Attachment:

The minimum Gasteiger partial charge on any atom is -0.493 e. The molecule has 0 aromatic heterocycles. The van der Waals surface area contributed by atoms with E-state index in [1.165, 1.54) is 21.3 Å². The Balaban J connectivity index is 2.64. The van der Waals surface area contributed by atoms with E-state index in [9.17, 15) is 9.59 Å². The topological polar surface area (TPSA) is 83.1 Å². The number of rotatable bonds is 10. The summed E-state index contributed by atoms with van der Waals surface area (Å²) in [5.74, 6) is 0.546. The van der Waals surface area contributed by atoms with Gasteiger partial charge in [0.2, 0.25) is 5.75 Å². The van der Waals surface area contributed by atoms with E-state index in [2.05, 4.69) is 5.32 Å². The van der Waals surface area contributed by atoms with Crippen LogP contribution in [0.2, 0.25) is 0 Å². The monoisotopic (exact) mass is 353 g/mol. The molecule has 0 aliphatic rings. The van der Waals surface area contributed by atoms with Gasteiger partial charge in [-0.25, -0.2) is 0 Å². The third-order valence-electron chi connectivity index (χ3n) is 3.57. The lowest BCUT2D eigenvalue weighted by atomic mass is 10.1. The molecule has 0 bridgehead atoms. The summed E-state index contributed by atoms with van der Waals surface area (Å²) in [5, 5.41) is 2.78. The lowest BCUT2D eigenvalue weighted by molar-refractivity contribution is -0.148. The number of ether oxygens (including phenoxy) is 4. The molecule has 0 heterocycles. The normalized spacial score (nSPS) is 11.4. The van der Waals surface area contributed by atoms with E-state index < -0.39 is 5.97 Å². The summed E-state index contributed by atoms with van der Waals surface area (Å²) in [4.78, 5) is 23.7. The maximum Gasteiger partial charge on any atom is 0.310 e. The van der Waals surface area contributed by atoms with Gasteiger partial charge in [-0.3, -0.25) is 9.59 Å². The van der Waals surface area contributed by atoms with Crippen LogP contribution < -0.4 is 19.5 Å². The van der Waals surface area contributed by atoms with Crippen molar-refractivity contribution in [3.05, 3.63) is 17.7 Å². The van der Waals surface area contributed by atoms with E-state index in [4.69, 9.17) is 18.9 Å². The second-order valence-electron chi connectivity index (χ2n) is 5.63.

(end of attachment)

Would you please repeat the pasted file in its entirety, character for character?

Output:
The minimum Gasteiger partial charge on any atom is -0.493 e. The molecule has 0 aromatic heterocycles. The van der Waals surface area contributed by atoms with E-state index in [1.165, 1.54) is 21.3 Å². The Balaban J connectivity index is 2.64. The van der Waals surface area contributed by atoms with E-state index in [9.17, 15) is 9.59 Å². The topological polar surface area (TPSA) is 83.1 Å². The number of rotatable bonds is 10. The summed E-state index contributed by atoms with van der Waals surface area (Å²) in [5.74, 6) is 0.546. The van der Waals surface area contributed by atoms with Gasteiger partial charge in [0.2, 0.25) is 5.75 Å². The van der Waals surface area contributed by atoms with E-state index in [2.05, 4.69) is 5.32 Å². The van der Waals surface area contributed by atoms with Crippen LogP contribution in [0.2, 0.25) is 0 Å². The monoisotopic (exact) mass is 353 g/mol. The molecule has 0 aliphatic rings. The van der Waals surface area contributed by atoms with Gasteiger partial charge in [-0.25, -0.2) is 0 Å². The third-order valence-electron chi connectivity index (χ3n) is 3.57. The lowest BCUT2D eigenvalue weighted by atomic mass is 10.1. The molecule has 0 bridgehead atoms. The summed E-state index contributed by atoms with van der Waals surface area (Å²) in [5, 5.41) is 2.78. The lowest BCUT2D eigenvalue weighted by molar-refractivity contribution is -0.148. The number of ether oxygens (including phenoxy) is 4. The molecule has 0 heterocycles. The normalized spacial score (nSPS) is 11.4. The van der Waals surface area contributed by atoms with E-state index < -0.39 is 5.97 Å². The summed E-state index contributed by atoms with van der Waals surface area (Å²) in [4.78, 5) is 23.7. The maximum Gasteiger partial charge on any atom is 0.310 e. The van der Waals surface area contributed by atoms with Gasteiger partial charge in [-0.3, -0.25) is 9.59 Å². The van der Waals surface area contributed by atoms with Crippen LogP contribution < -0.4 is 19.5 Å². The van der Waals surface area contributed by atoms with Crippen molar-refractivity contribution in [3.05, 3.63) is 17.7 Å². The van der Waals surface area contributed by atoms with E-state index in [4.69, 9.17) is 18.9 Å². The second-order valence-electron chi connectivity index (χ2n) is 5.63.